“I use the Skwama for training in the gym, sport climbing, or bouldering outdoors. This shoe works perfectly for toe and heel hooks. The rubber is different compared to most of the other shoes I’ve tried before. It is really sticky and soft. I also climbed with the Skwamas on El Cap. There I tried a few different models and when it comes to standing on friction—this shoe is simply the best.”

Watch the story of Babsi’s recent free ascent of Zodiac (5.13d):

For granite climbing I use only that model, but for slabby or technical limestone climbing I prefer to climb with the Kataki.

“This shoe is a much stiffer model but exactly that quality helps with small, sharp footholds on vertical walls. The Kataki is the perfect shoe for climbing in Rätikon, the Dolomites, or Voralpsee …”

Route: Alcesti, Cippo (ITA), Photo: Paolo Sartori

Black Diamond Ultraight Calamots or the X4s

As a multi-disciplined climber, Babsi often finds herself racking up for bold trad adventures.

The Ultralight cams are the lightest cams on the market—I use them because I want to climb light and not feel like a Christmas tree—with all the heavy gear around my hips.

Especially on granite or sandstone in Indian Creek, these cams are perfect and handle really easily. I really like the finger loop!

bd ultralight cams
Photo: Black Diamond Archive

For trad climbing in Europe it is sometimes more tricky to find solid placements, especially if you’re face climbing and you have no proper crack. If there are horizontal cracks or pockets, then I prefer the X4 cams because of their flexibility.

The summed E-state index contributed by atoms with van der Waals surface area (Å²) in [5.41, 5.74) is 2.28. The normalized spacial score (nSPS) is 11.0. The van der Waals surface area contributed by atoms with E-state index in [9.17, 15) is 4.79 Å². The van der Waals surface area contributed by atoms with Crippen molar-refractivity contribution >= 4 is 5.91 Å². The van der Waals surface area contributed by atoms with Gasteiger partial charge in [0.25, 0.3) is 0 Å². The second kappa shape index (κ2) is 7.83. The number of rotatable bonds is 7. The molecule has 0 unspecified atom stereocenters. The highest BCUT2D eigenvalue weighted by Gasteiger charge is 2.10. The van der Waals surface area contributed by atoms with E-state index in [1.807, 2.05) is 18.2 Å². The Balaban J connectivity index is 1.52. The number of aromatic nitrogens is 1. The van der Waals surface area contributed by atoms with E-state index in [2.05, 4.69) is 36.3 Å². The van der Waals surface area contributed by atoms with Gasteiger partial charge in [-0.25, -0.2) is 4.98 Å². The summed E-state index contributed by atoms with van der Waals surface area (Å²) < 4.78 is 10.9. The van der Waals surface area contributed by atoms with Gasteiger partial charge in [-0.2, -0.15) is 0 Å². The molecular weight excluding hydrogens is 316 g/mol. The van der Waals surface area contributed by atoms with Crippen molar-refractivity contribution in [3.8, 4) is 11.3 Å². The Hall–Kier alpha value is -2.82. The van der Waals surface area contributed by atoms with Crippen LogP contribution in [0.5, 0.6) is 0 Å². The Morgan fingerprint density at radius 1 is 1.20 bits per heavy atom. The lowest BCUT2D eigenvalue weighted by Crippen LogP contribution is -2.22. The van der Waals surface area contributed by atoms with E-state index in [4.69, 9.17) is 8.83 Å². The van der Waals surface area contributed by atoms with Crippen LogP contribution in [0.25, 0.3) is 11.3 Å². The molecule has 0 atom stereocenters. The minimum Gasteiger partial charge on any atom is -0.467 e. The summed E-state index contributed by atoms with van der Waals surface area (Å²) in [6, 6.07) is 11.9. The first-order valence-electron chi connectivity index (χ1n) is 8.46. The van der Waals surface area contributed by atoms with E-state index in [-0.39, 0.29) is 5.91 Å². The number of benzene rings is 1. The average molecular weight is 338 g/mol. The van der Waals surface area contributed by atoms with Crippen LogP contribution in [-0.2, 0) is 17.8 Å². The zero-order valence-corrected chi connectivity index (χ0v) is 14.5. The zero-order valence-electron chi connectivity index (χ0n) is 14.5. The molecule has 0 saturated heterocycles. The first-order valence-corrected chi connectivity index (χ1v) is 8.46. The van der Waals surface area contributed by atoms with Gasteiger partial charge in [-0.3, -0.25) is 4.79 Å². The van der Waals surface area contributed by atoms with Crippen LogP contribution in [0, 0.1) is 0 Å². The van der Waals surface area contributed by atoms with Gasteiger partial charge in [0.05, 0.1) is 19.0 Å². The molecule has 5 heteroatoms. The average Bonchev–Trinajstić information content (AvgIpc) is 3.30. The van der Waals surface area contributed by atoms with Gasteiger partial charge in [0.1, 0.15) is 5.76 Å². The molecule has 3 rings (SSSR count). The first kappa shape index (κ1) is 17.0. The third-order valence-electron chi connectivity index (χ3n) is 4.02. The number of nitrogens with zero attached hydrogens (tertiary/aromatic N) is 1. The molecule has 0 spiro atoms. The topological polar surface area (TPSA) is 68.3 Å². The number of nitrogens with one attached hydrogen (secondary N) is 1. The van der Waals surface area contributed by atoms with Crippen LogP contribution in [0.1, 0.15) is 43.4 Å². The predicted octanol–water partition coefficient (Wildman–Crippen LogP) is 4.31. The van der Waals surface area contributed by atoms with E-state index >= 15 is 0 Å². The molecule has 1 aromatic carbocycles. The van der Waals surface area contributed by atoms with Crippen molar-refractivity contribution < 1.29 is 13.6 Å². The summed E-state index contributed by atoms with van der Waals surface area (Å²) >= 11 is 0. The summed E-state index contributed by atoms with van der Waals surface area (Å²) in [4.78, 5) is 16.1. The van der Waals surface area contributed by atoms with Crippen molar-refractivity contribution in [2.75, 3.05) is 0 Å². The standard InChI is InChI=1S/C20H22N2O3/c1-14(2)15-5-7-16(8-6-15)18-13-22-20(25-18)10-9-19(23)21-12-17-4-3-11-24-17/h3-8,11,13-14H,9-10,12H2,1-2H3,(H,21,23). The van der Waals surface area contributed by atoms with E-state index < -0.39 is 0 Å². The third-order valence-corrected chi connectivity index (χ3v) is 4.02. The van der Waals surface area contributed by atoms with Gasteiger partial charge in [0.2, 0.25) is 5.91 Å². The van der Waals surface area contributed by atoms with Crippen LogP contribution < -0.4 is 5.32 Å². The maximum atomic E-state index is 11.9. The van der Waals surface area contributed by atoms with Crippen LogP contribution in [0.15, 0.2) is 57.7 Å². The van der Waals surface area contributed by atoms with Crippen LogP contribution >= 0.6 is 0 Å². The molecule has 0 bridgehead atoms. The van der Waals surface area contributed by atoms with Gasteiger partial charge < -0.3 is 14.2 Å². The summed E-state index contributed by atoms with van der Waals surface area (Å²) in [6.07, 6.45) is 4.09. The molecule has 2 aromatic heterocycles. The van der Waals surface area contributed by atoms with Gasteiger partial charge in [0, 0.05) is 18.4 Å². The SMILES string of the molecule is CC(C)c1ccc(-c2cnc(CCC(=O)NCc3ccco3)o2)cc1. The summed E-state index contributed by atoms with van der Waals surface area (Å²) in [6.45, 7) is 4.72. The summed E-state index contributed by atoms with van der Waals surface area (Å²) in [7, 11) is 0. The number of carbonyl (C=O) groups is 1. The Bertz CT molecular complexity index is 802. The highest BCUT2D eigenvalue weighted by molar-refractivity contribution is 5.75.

Watch Babsi’s FFA of Prinzip Hoffnung (5.14a)—a wildly heady trad route:

Black Diamond Nitron Quickdraw

The Nitrons from BD weigh just under 4 ounces a piece and come equipped with a nice, sturdy 27mm vari-width polyester dogbone.

They are perfect for sport climbing. I like that you can grab the quickdraw with the bigger dogbone 🙂 … and I love the black and purple color combo! They look pretty cool.

They are also light and I prefer the hot-forged gates compared to the wire gates … I just like the feeling when I clip the hot-forged gates. Very easy to clip!

nitron quickdraws
Route: Pusher, Vorarlberg (AUT), Photo: Jacopo Larcher
Photo: Richard Felderer

Black Diamond apparel

Babsi has a number of favorites from the BD apparel line …

Black Diamond’s Alpine Light pant is my favorite pant for alpine and sport climbing. I like the Campus Tank for training in the gym and sport climbing outdoors, and the Alpine Start Hoody on big walls when it is windy.

bd campus tank
Wales, Photo: Paolo Sartori

I wear the Crux Hoody for climbing in colder temps and the Stance Belay Parka is always in my back on every climbing day—doesn’t matter if I go bouldering, sport or alpine climbing—that is the warmest parka I have.

stance belay parka
Scotland, Photo: Richard Felderer

Recovery tool

I love to use the Blackroll for my back or the smaller one for my forearms.

Crag snacks

Hafervoll bars and avocado-goat cheese-tomato sandwiches!

snacks
Dolomites (ITA), Photo: Hannes Mair, alpsolut

Other special gear

I can’t go without belay glasses and my special Faza brushes. I also bring along gummi toe cover protection 🙂 and my phone for taking pictures.


Photo: Jacopo Larcher